Freaky clouds, and freaky good luck gave me the complete Venus Pleiades invasion.

Here it is in a nutshell:

This is a composite of three snapshots I took on three nights of the Pleiades/Venus conjunction. Click to enlarge.

To begin with, Venus gets very close to the Pleiades once every eight years – and this is a sort of a warm-up to the Big Event – the transit of Venus across the face of the Sun on June 5.  But a number of things excited me about this event, including:

  1. The mythology angle – the Seven Sisters meet the Goddess of Love!
  2. The distance angle –  Venus is so much brighter, but think of how much closer it is – Venus is about four light minutes away, the Pleiades 400 light years. In 400 light years there are 210,240,000 light minutes – so that puts this beautiful star cluster roughly 52 million time farther from us than Venus.
  3. The 3D angle – seeing these two together – and knowing the above – really gives you a sense of three dimensions on a huge scale.
  4. The luck of the clouds angle – or aren’t “sucker holes” great!
  5. Oh yeah – and then there the whole motion thing – how the rotation of the Earth changes the position of the Pleiades – and Venus – a little each night – and how the revolution of the Earth – and, more important, that of Venus, also change quickly what we see. Venus going by the Pleiades gave us a good sense of the combined impact of these motions.

With any astronomical event like this your chances of seeing it are severely handicapped by the weather. I was hoping to see one night out of three. I saw it all three nighst – with a lot of luck!

Venus was about half a degree below the Pleiades on the night of April 2, 2012 when I snapped this picture with a Canon Rebel and a 300mm lens. (Click to enlarge.)

The first night I took this picture after eight people had joined me at Driftway to observe Venus. I had asked them to come at 8 pm – the time the clouds were scheduled to depart according to the Driftway Clear Sky Clock.  And darned if the Clock wasn’t right. It took them a full hour to disperse, but as soon as people  arrived the clouds started to leave giving us peeks at Venus through what amateur astronomers like to call “sucker holes.” Actually, I find observing on an evening such as this through such holes kind of fun – and a good reminder that we live in a sea of air.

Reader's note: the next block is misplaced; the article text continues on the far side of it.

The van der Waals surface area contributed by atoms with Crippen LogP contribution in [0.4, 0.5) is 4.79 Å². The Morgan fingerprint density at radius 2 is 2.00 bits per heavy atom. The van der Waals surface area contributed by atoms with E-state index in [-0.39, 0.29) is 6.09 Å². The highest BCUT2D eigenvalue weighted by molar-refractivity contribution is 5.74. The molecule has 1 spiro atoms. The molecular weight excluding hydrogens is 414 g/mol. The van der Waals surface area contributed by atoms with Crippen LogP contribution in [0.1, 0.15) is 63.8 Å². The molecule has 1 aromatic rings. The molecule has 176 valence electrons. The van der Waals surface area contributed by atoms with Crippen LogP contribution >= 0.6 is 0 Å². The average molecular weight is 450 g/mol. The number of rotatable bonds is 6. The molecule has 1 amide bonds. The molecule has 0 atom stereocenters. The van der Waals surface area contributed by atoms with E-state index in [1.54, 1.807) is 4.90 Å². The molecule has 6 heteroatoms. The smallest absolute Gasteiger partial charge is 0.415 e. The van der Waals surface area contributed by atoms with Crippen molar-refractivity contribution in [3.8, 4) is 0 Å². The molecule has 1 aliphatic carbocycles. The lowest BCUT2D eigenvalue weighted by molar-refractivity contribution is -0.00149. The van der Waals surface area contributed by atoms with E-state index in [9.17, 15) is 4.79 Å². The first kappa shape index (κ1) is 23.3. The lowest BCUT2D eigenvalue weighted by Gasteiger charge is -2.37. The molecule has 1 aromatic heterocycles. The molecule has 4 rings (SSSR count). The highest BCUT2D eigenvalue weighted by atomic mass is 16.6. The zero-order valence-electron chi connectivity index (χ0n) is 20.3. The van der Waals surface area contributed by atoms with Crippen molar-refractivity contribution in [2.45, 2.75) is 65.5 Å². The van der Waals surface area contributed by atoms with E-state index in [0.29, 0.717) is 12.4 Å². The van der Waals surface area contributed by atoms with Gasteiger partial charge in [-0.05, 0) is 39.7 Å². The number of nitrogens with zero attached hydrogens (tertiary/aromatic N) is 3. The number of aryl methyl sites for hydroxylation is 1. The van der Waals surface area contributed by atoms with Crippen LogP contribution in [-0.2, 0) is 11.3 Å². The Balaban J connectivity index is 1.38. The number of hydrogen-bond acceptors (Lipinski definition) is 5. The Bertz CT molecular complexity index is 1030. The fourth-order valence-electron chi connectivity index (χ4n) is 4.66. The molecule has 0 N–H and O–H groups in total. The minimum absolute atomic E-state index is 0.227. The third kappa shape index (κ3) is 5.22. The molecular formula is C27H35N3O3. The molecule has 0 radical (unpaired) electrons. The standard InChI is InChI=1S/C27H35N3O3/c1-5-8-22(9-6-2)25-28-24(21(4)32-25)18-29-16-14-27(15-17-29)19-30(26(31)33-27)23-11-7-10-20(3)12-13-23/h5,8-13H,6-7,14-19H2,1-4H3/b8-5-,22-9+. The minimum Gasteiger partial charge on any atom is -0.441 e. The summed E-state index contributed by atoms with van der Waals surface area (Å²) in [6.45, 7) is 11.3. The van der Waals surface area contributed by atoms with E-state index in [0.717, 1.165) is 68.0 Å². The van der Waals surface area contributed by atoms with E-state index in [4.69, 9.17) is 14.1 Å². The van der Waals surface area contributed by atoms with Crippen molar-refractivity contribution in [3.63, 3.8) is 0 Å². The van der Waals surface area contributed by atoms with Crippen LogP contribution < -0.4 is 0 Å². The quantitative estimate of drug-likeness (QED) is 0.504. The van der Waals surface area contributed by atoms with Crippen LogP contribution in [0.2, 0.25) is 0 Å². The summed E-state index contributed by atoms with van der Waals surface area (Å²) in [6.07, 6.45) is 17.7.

Venus skim the outer regions of the Pleiades on April 3, 2012, just below Atlas. Click image for larger version.

The second picture is all due to Eliza’s noisy alert. It had been clear all day – the night before it had been cloudy all day – and right at dusk it clouded over completely. I gave up. Figured I’d get to bed early and maybe in the morning it would be clear again as forecast. I was heading to bed at 9 pm when Eliza started barking wildly. We didn’t have a clue why, but I opened the front door, looked out, and there was Venus in a sucker hole! Wow!  So  I lucked out a second time.  Three’s a charm ;-)

On the next night Venus was well above the cluster. How much had it moved? Almost two degrees of arc since the first night. Click for a larger image.

And on April 4 – the third night – I was lucky once more. Clear all day – I set up scopes with high plans for the night – took a nap, and got up at 8:30. Mostly cloudy – as forecast, actually, but it wasn’t supposed to last. Still, this looked like the real thing. I did get a glimpse at Venus, though, and rushed into the house through the back door, grabbed my camera, went out the front door and started snapping as clouds climbed up towards Venus.

In the house 15 minutes later, I downloaded the pictures to the computer and saw I was out of luck. I caught Venus, but the Pleiades were already being obscured by the cloud. As I fiddled with the photos  in IPhoto, Bren came in. “Venus is shining brightly in the west,” she said. Yep – but when I got out there the Pleiades had there own little cloud. I waited. The cloud went away and I got the last picture.

Is there a lesson here? Yes, certain weather patterns do give you these opportunities. I’ve seen them before, but I don’t know how to predict them. So the lesson is simple – keep looking up!

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